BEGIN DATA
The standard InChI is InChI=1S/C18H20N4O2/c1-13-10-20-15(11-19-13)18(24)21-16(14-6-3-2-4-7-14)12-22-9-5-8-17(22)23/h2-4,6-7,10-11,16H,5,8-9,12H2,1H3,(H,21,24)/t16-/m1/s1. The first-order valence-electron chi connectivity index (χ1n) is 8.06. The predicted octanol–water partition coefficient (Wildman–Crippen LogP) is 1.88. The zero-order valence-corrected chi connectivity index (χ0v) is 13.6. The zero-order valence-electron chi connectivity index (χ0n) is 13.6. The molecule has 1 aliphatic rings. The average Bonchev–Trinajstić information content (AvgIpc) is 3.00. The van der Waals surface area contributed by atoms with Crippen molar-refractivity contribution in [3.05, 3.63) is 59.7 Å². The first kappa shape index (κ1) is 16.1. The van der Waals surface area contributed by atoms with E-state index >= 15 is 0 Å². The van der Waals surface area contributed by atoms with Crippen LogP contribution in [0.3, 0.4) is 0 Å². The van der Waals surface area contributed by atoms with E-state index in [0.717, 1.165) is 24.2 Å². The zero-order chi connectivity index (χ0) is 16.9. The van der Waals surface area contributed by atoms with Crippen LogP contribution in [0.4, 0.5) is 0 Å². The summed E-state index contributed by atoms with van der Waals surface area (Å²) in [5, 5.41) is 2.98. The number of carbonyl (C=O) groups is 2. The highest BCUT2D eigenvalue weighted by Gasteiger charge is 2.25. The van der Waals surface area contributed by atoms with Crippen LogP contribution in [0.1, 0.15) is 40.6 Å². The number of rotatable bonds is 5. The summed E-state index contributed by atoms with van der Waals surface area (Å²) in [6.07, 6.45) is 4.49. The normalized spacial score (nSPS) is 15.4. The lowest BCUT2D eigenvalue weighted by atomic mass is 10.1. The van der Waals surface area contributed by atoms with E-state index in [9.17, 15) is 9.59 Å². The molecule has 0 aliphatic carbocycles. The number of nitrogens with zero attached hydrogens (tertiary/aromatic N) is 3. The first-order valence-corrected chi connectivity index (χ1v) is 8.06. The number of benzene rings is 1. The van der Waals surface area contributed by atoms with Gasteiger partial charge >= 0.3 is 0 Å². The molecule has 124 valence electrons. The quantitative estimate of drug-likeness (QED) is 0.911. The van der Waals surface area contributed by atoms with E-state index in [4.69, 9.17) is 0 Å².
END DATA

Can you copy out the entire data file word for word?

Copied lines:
The standard InChI is InChI=1S/C18H20N4O2/c1-13-10-20-15(11-19-13)18(24)21-16(14-6-3-2-4-7-14)12-22-9-5-8-17(22)23/h2-4,6-7,10-11,16H,5,8-9,12H2,1H3,(H,21,24)/t16-/m1/s1. The first-order valence-electron chi connectivity index (χ1n) is 8.06. The predicted octanol–water partition coefficient (Wildman–Crippen LogP) is 1.88. The zero-order valence-corrected chi connectivity index (χ0v) is 13.6. The zero-order valence-electron chi connectivity index (χ0n) is 13.6. The molecule has 1 aliphatic rings. The average Bonchev–Trinajstić information content (AvgIpc) is 3.00. The van der Waals surface area contributed by atoms with Crippen molar-refractivity contribution in [3.05, 3.63) is 59.7 Å². The first kappa shape index (κ1) is 16.1. The van der Waals surface area contributed by atoms with E-state index >= 15 is 0 Å². The van der Waals surface area contributed by atoms with Crippen LogP contribution in [0.3, 0.4) is 0 Å². The van der Waals surface area contributed by atoms with E-state index in [0.717, 1.165) is 24.2 Å². The zero-order chi connectivity index (χ0) is 16.9. The van der Waals surface area contributed by atoms with Crippen LogP contribution in [0.4, 0.5) is 0 Å². The summed E-state index contributed by atoms with van der Waals surface area (Å²) in [5, 5.41) is 2.98. The number of carbonyl (C=O) groups is 2. The highest BCUT2D eigenvalue weighted by Gasteiger charge is 2.25. The van der Waals surface area contributed by atoms with Crippen LogP contribution in [0.1, 0.15) is 40.6 Å². The number of rotatable bonds is 5. The summed E-state index contributed by atoms with van der Waals surface area (Å²) in [6.07, 6.45) is 4.49. The normalized spacial score (nSPS) is 15.4. The lowest BCUT2D eigenvalue weighted by atomic mass is 10.1. The van der Waals surface area contributed by atoms with E-state index in [9.17, 15) is 9.59 Å². The molecule has 0 aliphatic carbocycles. The number of nitrogens with zero attached hydrogens (tertiary/aromatic N) is 3. The first-order valence-corrected chi connectivity index (χ1v) is 8.06. The number of benzene rings is 1. The van der Waals surface area contributed by atoms with Gasteiger partial charge >= 0.3 is 0 Å². The molecule has 124 valence electrons. The quantitative estimate of drug-likeness (QED) is 0.911. The van der Waals surface area contributed by atoms with E-state index in [4.69, 9.17) is 0 Å².